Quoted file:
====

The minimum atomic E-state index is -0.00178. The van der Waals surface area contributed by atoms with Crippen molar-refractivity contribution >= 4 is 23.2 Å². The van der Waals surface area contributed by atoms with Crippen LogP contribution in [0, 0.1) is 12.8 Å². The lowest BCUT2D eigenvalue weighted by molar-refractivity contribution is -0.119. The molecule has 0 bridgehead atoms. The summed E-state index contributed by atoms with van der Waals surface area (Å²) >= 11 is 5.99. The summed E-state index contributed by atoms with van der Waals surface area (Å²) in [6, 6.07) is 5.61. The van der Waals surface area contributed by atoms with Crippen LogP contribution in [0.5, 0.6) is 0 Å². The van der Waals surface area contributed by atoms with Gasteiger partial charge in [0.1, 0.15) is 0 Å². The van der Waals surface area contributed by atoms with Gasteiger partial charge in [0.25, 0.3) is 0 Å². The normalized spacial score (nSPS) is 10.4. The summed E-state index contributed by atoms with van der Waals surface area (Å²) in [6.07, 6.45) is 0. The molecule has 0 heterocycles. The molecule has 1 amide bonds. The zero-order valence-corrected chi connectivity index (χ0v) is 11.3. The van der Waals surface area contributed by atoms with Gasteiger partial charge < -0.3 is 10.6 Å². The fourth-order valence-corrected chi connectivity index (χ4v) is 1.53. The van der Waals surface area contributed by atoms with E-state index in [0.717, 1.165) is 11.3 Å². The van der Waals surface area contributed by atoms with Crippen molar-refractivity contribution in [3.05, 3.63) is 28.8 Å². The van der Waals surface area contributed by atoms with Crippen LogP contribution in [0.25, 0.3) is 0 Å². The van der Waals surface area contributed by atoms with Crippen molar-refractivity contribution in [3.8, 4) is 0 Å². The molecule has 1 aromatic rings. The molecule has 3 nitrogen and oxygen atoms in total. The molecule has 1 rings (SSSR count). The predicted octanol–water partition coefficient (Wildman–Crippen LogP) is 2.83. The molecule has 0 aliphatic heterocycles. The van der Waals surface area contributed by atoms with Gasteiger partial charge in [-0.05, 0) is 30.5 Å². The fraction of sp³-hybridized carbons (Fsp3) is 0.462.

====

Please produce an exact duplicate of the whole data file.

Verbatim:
The minimum atomic E-state index is -0.00178. The van der Waals surface area contributed by atoms with Crippen molar-refractivity contribution >= 4 is 23.2 Å². The van der Waals surface area contributed by atoms with Crippen LogP contribution in [0, 0.1) is 12.8 Å². The lowest BCUT2D eigenvalue weighted by molar-refractivity contribution is -0.119. The molecule has 0 bridgehead atoms. The summed E-state index contributed by atoms with van der Waals surface area (Å²) >= 11 is 5.99. The summed E-state index contributed by atoms with van der Waals surface area (Å²) in [6, 6.07) is 5.61. The van der Waals surface area contributed by atoms with Crippen LogP contribution in [0.5, 0.6) is 0 Å². The van der Waals surface area contributed by atoms with Gasteiger partial charge in [0.1, 0.15) is 0 Å². The van der Waals surface area contributed by atoms with Gasteiger partial charge in [0.25, 0.3) is 0 Å². The normalized spacial score (nSPS) is 10.4. The summed E-state index contributed by atoms with van der Waals surface area (Å²) in [6.07, 6.45) is 0. The molecule has 0 heterocycles. The molecule has 1 amide bonds. The zero-order valence-corrected chi connectivity index (χ0v) is 11.3. The van der Waals surface area contributed by atoms with Gasteiger partial charge < -0.3 is 10.6 Å². The fourth-order valence-corrected chi connectivity index (χ4v) is 1.53. The van der Waals surface area contributed by atoms with E-state index in [0.717, 1.165) is 11.3 Å². The van der Waals surface area contributed by atoms with Crippen molar-refractivity contribution in [3.05, 3.63) is 28.8 Å². The van der Waals surface area contributed by atoms with Crippen LogP contribution in [0.25, 0.3) is 0 Å². The van der Waals surface area contributed by atoms with Crippen molar-refractivity contribution in [3.8, 4) is 0 Å². The molecule has 1 aromatic rings. The molecule has 3 nitrogen and oxygen atoms in total. The molecule has 1 rings (SSSR count). The predicted octanol–water partition coefficient (Wildman–Crippen LogP) is 2.83. The molecule has 0 aliphatic heterocycles. The van der Waals surface area contributed by atoms with Gasteiger partial charge in [-0.05, 0) is 30.5 Å². The fraction of sp³-hybridized carbons (Fsp3) is 0.462.